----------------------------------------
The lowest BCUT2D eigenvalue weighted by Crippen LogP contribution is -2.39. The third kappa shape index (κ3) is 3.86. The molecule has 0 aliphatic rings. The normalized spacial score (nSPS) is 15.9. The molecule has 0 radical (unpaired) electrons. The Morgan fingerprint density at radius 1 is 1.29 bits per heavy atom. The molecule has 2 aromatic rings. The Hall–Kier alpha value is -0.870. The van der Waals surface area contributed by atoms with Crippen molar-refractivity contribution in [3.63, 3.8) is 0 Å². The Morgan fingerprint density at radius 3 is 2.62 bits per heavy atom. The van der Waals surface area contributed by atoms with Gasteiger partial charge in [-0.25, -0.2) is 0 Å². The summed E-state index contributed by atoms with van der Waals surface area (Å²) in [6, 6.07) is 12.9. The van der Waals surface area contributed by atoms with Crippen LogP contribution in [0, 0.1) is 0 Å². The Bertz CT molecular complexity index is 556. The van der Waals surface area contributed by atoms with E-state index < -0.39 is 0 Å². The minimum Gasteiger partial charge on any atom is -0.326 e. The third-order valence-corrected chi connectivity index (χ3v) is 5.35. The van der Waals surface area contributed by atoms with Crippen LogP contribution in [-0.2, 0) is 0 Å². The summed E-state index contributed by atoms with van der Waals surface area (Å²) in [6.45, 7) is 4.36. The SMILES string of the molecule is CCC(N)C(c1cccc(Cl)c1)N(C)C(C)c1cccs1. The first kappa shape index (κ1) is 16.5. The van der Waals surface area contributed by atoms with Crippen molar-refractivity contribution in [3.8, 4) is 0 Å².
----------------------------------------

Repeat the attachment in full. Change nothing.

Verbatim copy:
The lowest BCUT2D eigenvalue weighted by Crippen LogP contribution is -2.39. The third kappa shape index (κ3) is 3.86. The molecule has 0 aliphatic rings. The normalized spacial score (nSPS) is 15.9. The molecule has 0 radical (unpaired) electrons. The Morgan fingerprint density at radius 1 is 1.29 bits per heavy atom. The molecule has 2 aromatic rings. The Hall–Kier alpha value is -0.870. The van der Waals surface area contributed by atoms with Crippen molar-refractivity contribution in [3.63, 3.8) is 0 Å². The Morgan fingerprint density at radius 3 is 2.62 bits per heavy atom. The van der Waals surface area contributed by atoms with Gasteiger partial charge in [-0.25, -0.2) is 0 Å². The summed E-state index contributed by atoms with van der Waals surface area (Å²) in [6, 6.07) is 12.9. The van der Waals surface area contributed by atoms with Crippen LogP contribution in [0, 0.1) is 0 Å². The Bertz CT molecular complexity index is 556. The van der Waals surface area contributed by atoms with E-state index < -0.39 is 0 Å². The minimum Gasteiger partial charge on any atom is -0.326 e. The third-order valence-corrected chi connectivity index (χ3v) is 5.35. The van der Waals surface area contributed by atoms with Crippen LogP contribution in [-0.2, 0) is 0 Å². The summed E-state index contributed by atoms with van der Waals surface area (Å²) in [6.45, 7) is 4.36. The SMILES string of the molecule is CCC(N)C(c1cccc(Cl)c1)N(C)C(C)c1cccs1. The first kappa shape index (κ1) is 16.5. The van der Waals surface area contributed by atoms with Crippen molar-refractivity contribution in [3.8, 4) is 0 Å².